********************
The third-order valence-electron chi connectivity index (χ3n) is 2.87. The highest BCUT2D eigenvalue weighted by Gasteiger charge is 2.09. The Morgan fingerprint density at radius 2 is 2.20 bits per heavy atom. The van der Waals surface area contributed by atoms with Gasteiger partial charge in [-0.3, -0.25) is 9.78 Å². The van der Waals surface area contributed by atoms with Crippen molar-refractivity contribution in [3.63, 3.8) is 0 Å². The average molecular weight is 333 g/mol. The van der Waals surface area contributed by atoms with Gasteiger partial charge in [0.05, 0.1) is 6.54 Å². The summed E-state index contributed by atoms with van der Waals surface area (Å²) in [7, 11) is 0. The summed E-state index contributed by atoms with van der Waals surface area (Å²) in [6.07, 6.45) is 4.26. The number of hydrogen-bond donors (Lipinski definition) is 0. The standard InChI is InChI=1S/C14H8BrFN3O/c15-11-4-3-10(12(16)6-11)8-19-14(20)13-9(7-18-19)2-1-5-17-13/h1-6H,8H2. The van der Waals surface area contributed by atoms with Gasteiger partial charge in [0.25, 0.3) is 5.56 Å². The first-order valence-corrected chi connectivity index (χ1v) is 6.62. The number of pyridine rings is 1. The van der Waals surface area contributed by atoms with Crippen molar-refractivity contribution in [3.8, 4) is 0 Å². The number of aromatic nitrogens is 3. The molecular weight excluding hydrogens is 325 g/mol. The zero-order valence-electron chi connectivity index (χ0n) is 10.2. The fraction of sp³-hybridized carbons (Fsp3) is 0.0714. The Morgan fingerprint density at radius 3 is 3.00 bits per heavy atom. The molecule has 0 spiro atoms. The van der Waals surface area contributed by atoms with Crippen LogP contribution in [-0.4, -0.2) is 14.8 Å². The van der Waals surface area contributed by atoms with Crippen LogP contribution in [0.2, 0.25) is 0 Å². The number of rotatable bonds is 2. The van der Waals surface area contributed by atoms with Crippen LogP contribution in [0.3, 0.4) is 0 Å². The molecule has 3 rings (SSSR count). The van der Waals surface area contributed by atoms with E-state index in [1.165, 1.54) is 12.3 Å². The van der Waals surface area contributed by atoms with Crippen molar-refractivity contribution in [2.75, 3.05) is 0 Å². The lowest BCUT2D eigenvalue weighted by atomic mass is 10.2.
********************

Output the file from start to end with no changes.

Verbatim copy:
The third-order valence-electron chi connectivity index (χ3n) is 2.87. The highest BCUT2D eigenvalue weighted by Gasteiger charge is 2.09. The Morgan fingerprint density at radius 2 is 2.20 bits per heavy atom. The van der Waals surface area contributed by atoms with Gasteiger partial charge in [-0.3, -0.25) is 9.78 Å². The van der Waals surface area contributed by atoms with Crippen molar-refractivity contribution in [3.63, 3.8) is 0 Å². The average molecular weight is 333 g/mol. The van der Waals surface area contributed by atoms with Gasteiger partial charge in [0.05, 0.1) is 6.54 Å². The summed E-state index contributed by atoms with van der Waals surface area (Å²) in [7, 11) is 0. The summed E-state index contributed by atoms with van der Waals surface area (Å²) in [6.07, 6.45) is 4.26. The number of hydrogen-bond donors (Lipinski definition) is 0. The standard InChI is InChI=1S/C14H8BrFN3O/c15-11-4-3-10(12(16)6-11)8-19-14(20)13-9(7-18-19)2-1-5-17-13/h1-6H,8H2. The van der Waals surface area contributed by atoms with Gasteiger partial charge in [0.25, 0.3) is 5.56 Å². The first-order valence-corrected chi connectivity index (χ1v) is 6.62. The number of pyridine rings is 1. The van der Waals surface area contributed by atoms with Crippen molar-refractivity contribution in [3.8, 4) is 0 Å². The number of aromatic nitrogens is 3. The molecular weight excluding hydrogens is 325 g/mol. The zero-order valence-electron chi connectivity index (χ0n) is 10.2. The fraction of sp³-hybridized carbons (Fsp3) is 0.0714. The Morgan fingerprint density at radius 3 is 3.00 bits per heavy atom. The molecule has 0 spiro atoms. The van der Waals surface area contributed by atoms with Crippen LogP contribution in [-0.4, -0.2) is 14.8 Å². The van der Waals surface area contributed by atoms with Crippen LogP contribution in [0.2, 0.25) is 0 Å². The number of rotatable bonds is 2. The van der Waals surface area contributed by atoms with Crippen LogP contribution in [0.3, 0.4) is 0 Å². The molecule has 3 rings (SSSR count). The van der Waals surface area contributed by atoms with E-state index in [1.165, 1.54) is 12.3 Å². The van der Waals surface area contributed by atoms with Crippen molar-refractivity contribution in [2.75, 3.05) is 0 Å². The lowest BCUT2D eigenvalue weighted by atomic mass is 10.2.